It will use what is described as “regolith simulant material”—an analog of the loose rock and soil found on lunar or planetary surfaces—to produce 3D-printed samples to assess compressive, tensile and flexural strength characteristics.
Also aboard NG-16 is a University of Kentucky and NASA experiment called Capsules, which will deploy from Cygnus during its re-entry phase to evaluate an affordable Thermal Protection System (TPS). Capsules consists of three Kentucky Re-entry Universal Payload System (KRUPS) units, to be tested through actual hypersonic re-entry conditions, following a previous series of high-altitude stratospheric balloon trials.
And MSFC’s 4-Bed Carbon Dioxide Scrubber will head to the station to demonstrate advanced life-support capabilities for deep-space missions. Shipped last month from MSFC in Huntsville to Wallops Island, Va., the scrubber will remain aboard the ISS for about a year, helping to recycle and regenerate most of the air and water needed to sustain the crew. It forms one of two next-generation Environmental Control and Life Support System (ECLSS) technologies—alongside the Thermal Amine Scrubber, launched aboard the NG-11 Cygnus, back in April 2019—to undergo testing on the station.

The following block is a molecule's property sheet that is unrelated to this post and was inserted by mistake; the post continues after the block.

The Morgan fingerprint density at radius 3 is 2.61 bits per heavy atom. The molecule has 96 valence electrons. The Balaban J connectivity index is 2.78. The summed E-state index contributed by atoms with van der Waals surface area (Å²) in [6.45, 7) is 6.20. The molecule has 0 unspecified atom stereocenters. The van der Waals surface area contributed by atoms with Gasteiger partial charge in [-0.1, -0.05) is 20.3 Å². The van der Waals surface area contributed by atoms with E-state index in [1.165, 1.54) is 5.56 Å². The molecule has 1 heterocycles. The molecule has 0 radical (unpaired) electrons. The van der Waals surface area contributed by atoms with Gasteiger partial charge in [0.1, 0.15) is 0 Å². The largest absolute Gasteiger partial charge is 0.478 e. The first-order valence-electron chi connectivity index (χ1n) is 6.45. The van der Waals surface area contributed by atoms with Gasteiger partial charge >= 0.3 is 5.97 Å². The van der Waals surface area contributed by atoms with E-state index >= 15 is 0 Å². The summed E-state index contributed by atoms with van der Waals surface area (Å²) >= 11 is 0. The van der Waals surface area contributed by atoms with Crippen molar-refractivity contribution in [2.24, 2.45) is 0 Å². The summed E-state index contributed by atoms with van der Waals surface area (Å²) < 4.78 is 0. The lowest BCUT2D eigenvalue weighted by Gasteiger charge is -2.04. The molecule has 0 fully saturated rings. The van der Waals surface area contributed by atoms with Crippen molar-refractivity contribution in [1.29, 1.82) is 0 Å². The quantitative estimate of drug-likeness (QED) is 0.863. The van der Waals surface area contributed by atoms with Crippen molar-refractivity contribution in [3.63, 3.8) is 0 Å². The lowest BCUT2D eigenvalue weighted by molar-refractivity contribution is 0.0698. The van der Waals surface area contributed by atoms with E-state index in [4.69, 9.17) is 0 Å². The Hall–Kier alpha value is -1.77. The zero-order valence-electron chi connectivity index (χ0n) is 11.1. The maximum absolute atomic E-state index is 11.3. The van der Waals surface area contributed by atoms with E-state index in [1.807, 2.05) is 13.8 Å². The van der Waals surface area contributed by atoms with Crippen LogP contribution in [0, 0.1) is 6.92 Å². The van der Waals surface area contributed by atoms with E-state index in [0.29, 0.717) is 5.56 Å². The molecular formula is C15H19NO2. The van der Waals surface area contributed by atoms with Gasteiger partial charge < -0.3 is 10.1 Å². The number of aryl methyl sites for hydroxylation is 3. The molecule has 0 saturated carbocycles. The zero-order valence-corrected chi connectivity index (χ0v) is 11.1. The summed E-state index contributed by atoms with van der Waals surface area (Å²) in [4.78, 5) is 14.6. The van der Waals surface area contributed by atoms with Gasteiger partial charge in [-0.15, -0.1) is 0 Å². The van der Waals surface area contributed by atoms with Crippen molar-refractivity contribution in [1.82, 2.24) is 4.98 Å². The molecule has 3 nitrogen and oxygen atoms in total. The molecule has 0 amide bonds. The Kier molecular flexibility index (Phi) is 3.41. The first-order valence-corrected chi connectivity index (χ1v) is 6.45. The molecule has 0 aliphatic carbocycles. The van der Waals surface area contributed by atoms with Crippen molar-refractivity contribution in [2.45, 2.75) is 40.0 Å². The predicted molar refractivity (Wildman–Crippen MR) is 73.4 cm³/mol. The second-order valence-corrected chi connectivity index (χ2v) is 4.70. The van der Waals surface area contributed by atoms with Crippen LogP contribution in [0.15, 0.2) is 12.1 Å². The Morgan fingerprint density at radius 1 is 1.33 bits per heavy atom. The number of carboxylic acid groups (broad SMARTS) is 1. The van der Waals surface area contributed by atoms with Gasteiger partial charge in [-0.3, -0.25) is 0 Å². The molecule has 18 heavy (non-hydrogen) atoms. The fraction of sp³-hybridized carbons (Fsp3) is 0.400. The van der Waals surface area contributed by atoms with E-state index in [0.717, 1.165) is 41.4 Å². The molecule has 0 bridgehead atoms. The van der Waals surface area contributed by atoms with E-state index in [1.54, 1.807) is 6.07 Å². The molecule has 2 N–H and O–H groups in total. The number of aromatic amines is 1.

The new 4-bed scrubber is an upgrade to the existing Carbon Dioxide Removal Assembly (CDRA), with benefits included a reduced power consumption, improved thermal stability and longer lifespan of the absorbent materials. After its year-long demonstration phase is done, it will be fully integrated into the station’s closed-loop recycling system for at least three additional years to evaluate its viability for longer missions.
NG-16 will also fly the Prototype Infrared Payload (PIRPL) for the Department of Defense’s Pentagon-headquartered Space Development Agency (SDA). Contracts worth $13.8 million were awarded to Northrop Grumman by the SDA in June 2020 for a medium-field-of-view multispectral imager for Overhead Passive Infrared (OPIR). “Upon arrival at the ISS,” Northrop Grumman explained, “PIRPL will begin collecting infrared data which will define possible for expanding detection capabilities. The data collected will aid the development of algorithms for the next generation of tracking satellites.”